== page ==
The Counts ruled the "Badanachgau" until about 1000 then this area became under the influence of the Prince Bishop of Wuerzburg. The Bishops of Wuerzburg acted as "Dukes of Franconia" and as governors for the King. The Duchy of Franconia ruled by the Prince Bishop of Wuerzburg existed until the Napoleon Wars and became part of the Bavaria in 1806.
The Noble Families
As early as the year 948, mention was made of the aristocratic families of Geyer and Zobel, the later family still is in existence at the present time in Giebelstadt with Baron Stefan Freiherr von Zobel as head of the family. From the earliest of times the place had been used for horse breeding, since without this activity the development of the knighthood could not continue, so it was just natural that both noble families assumed the head of a horse in their heraldic arms. It was not until the 15th century when the head of a ram became the symbol of the Geyer family.
Heraldic Arms of the Count of Geyer, 1685
The most famous son of the Geyer family was Knight Florian Geyer, a hero of the peasant war. Of noble birth, Florian Geyer was educated in England, and upon returning to his Homeland, took issue against the feudal system and strongly opposed the confinement and situation of the peasants who were considered as serfs by their masters. Influenced by the teaching of Martin Luther, Geyer became imbued with the idea that there should be, in his own words: "One nation, one Reich and all its inhabitants being brethren, one god, one law for everybody, rich or poor - such is my longing". More about the short -lived Peasants' War in the chapter - The Peasants War.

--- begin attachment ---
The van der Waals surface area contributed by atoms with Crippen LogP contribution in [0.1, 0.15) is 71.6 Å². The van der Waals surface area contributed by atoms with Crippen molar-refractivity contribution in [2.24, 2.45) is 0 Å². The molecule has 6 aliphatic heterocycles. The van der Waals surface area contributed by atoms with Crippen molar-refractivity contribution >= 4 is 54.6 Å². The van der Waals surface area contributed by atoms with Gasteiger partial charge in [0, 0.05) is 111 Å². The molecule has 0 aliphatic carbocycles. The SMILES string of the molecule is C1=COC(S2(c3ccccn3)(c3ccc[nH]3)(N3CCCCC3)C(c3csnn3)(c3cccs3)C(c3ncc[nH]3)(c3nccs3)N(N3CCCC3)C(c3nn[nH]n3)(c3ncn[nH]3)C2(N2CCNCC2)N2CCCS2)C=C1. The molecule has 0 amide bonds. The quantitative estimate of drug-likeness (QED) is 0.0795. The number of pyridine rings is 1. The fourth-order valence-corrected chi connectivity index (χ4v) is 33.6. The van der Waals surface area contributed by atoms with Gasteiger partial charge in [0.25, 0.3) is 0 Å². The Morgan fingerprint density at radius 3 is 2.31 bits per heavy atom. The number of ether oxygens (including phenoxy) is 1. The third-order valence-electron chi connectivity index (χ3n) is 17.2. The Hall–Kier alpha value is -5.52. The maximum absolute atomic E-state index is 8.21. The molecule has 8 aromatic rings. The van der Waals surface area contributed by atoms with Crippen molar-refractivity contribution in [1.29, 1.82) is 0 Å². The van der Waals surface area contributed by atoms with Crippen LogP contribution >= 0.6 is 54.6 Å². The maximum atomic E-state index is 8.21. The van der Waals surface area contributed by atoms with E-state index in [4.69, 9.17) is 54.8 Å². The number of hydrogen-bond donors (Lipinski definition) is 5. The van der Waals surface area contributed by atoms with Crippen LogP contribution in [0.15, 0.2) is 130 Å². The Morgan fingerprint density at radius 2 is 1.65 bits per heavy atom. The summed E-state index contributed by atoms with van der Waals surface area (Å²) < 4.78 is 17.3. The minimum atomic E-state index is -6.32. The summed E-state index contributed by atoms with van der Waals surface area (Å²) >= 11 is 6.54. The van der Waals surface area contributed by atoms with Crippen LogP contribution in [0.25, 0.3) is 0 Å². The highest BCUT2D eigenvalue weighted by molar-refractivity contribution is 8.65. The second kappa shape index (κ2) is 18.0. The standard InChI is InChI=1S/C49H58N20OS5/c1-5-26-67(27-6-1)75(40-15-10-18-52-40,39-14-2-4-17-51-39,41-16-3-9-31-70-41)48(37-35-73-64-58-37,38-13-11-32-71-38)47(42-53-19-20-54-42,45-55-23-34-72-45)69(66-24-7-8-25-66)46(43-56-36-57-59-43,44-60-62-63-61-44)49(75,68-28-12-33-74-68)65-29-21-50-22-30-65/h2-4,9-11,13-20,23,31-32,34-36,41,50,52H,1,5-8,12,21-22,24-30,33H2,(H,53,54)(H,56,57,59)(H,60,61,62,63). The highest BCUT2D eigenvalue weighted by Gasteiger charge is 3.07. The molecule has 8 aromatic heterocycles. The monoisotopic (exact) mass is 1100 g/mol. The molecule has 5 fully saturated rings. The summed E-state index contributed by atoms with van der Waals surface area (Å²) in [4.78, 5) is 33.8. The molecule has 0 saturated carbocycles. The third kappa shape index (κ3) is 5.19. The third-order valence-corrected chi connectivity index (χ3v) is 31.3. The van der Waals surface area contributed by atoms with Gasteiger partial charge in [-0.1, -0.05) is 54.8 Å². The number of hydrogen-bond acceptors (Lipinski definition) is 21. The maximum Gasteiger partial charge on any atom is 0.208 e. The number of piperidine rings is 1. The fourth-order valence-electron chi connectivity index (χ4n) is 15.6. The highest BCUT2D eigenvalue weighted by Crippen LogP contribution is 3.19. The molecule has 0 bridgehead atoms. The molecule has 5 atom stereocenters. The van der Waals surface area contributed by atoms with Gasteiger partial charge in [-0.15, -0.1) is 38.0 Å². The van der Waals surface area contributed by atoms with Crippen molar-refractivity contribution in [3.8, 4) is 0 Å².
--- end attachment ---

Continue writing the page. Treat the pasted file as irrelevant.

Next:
On 24 August 1708, Count Heinrich Wolfgang von Geyer died. Him and his wife Helene Julianne von Wolmershausen zu Amlishagen had no children, so the Geyer family became extinct.
The Zobel family was originally knights and served the Counts of Rieneck. This family was wide spread in this region. The oldest recorded home was in Gruensfeld near Tauberbischofsheim. The family later became treasures for the Prince Bishops of Wuerzburg. This position was held until1806, when the Prince Bishop lost his secular power.
A famous member of the family was Melchior Zobel. He was elected Prince Bishop of Wuerzburg and Duke of Franconia in 1544. On 15 April 1558 a servant of the Knight Wilhelm of Grumbach murdered him. Grumbach had ordered the murder because he claimed that the Bishops predecessor owed him 1000 Guilders, and Melchior Zobel wouldn't let the money. Grumbach was declared outlaw by the Emperor was caught and executed on the Market Square of the Saxonian City Gotha. After being beheaded his body was torn into four pieces. Four horses pulling on the arms and legs the same time did this. The execution sword was handed over to the Zobel family and is still kept in the Giebelstadt Zobel Castle.